Taiwan is one of the world's few countries with a centralized and well-structured electronic health records (EHRs) system organized by Taiwan's National Health Insurance Administration. This gives it a competitive edge in developing medical AI systems that use machine learning based on medical record data.
The Future of Healthcare: Global Collaborative Intelligence
The study was conducted in partnership with Harvard Medical School, Taipei Medical University, and Aesop, the first federated learning model for preventing medication errors that are optimized by combining models from multiple countries.
"Our AI model for medication safety has been trained by one of the world's largest prescription databases, 1.5 billion well-coded prescriptions from the U.S. and Taiwan, to learn the association between diagnosis, medication, and complex prescribing behavior of doctors from different countries. The study has shown the model trained by federated learning (FL) achieves remarkable performance comparable to the other two models trained by individual data sets," said Jim Long, CEO, and Co-founder of Aesop Technology.
Through implementing, the system can immediately provide adaptive suggestions to help the doctor better complete the prescription whenever physicians prescribe diagnoses or medications that cannot be explained. The new model has been deployed in several hospitals and has since been expanded to the eastern and western United States to catch medication errors before they make an impact.
"Data-driven medicine demands huge and diverse medical data sets. The biggest challenge is successfully implementing data-driven applications in clinical practice, from local to global, without compromising patient safety and privacy. FL provides the solution by training algorithms collaboratively without exchanging the data itself." said Dr. Yu-Chuan Jack Li, President-elected of the International Medical Informatics Association (IMIA) and Distinguished Professor of Taipei Medical University.
The result is a breakthrough in the international transferability of medical AI. It demonstrates a way to provide practical data-driven prescribing support to improve patient safety in the U.S., even though it could be challenging to obtain data to develop these systems locally.
Referred from: yahoo finance
Digging for data
Any AI system needs to learn from data – the more the better. Taiwan has a trove of data to feed on thanks to its National Health Insurance (NHI)system, which was launched in 1995 and covers more than 99% of the population. In recent years, the government has allowed access to this extensive data for research and development.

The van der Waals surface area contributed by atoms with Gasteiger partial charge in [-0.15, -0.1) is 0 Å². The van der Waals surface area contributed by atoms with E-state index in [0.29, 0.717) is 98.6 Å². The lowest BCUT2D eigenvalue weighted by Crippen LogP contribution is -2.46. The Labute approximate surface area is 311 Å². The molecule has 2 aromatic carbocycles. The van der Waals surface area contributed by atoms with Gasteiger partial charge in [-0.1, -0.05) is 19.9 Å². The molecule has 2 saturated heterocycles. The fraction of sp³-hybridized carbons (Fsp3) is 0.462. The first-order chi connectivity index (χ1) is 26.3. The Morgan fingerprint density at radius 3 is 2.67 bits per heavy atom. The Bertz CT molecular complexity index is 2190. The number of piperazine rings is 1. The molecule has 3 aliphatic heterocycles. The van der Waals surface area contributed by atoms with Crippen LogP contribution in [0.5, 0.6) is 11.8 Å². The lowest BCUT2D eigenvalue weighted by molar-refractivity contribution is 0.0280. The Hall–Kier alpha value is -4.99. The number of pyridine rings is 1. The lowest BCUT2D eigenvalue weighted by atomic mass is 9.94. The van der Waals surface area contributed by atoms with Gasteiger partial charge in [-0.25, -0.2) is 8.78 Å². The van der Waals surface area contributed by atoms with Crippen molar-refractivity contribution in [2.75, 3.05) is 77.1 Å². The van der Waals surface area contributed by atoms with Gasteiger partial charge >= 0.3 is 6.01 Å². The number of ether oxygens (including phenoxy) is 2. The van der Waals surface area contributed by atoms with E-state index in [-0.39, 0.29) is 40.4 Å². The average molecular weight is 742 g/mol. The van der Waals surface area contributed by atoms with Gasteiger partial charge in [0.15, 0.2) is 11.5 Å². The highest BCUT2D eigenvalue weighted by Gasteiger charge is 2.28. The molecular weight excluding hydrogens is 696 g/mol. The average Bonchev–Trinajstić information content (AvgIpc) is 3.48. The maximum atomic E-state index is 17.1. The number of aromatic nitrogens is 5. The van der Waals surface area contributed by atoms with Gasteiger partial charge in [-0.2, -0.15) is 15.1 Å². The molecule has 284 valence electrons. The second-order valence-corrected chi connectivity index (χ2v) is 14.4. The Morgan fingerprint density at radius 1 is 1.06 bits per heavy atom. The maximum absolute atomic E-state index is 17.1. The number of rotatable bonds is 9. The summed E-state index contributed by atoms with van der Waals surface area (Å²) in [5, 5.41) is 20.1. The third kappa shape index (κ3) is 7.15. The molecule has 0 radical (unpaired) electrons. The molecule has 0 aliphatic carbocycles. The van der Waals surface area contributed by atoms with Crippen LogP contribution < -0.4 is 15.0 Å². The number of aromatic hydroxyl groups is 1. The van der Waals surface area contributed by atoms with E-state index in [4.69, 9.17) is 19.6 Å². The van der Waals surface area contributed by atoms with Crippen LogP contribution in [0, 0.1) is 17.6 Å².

One startup to take advantage of this opportunity is AESOP Technology, which has offices in Taipei, Berkeley, California, and Cambridge, Massachusetts. AESOP is trying to reduce a major risk to patients’ health globally: medical errors, specifically prescription errors. In Taiwan, they analyzed NHI data and found at least 3 million incorrect prescriptions each year, from incorrectly filled out forms to prescribing the wrong drugs or dosages.
“Everyone thinks hospitals are high-tech, but in hospitals, the staff records patients’ status on white boards,” said Jim Long, CEO of AESOP. “Doctors spell drug names wrong – even common drug names that sound like and look like other drug names.”
Traditionally, the industry has used rule-based reminders, which look at one or two variables – such as whether two specific drugs are prescribed together.
A lot of noisy alerts are generated that physicians often ignore or turn off. AESOP is unique in that it considers many more variables – from four to more than 20 – when deciding whether to send an alert. These include a patient’s age, gender, the hospital department involved, and the diagnosis.
Its system uses machine-learning to flag outliers, signaling a potential mistake. Long and his business partner founded AESOP – a spin-off startup from Taipei Medical University – last year but had first started trying to address the problem of prescription errors 20 years ago.
Two developments over the past five years have been instrumental in making this technology possible, says Long.
The first is greater computational power. Given that there are 60,000 possible clinical diagnoses adjusted for patients’ gender, ages, medication, and so on, just five years ago Long and his team estimated that “to finish a round of machine learning would take 150 years.”
The second key change was the opening of Taiwan’s NHI Administration’s database to biotechnology and healthcare firms through academic research cooperation. Since 2016, such access to anonymized healthcare data for Taiwan’s population going back to 1995 has been available upon application. This is much more than the maximum 50 million prescriptions AESOP is allowed to access and purchase from public sources in the U.S.,Long said.
In a bid to protect privacy, researchers and companies are not allowed to take any notes inside the data center in Nangang. They can only use the center’s computers and then provide the result of their searches to the staff, who then check it and send it to them.
AESOP’s MedGuard system has been in use in three hospitals in Taiwan since 2017. This year, the company has signed up more hospitals in Taiwan, and physicians at Harvard Medical School’s Brigham and Women’s Hospital are also giving the system a trial.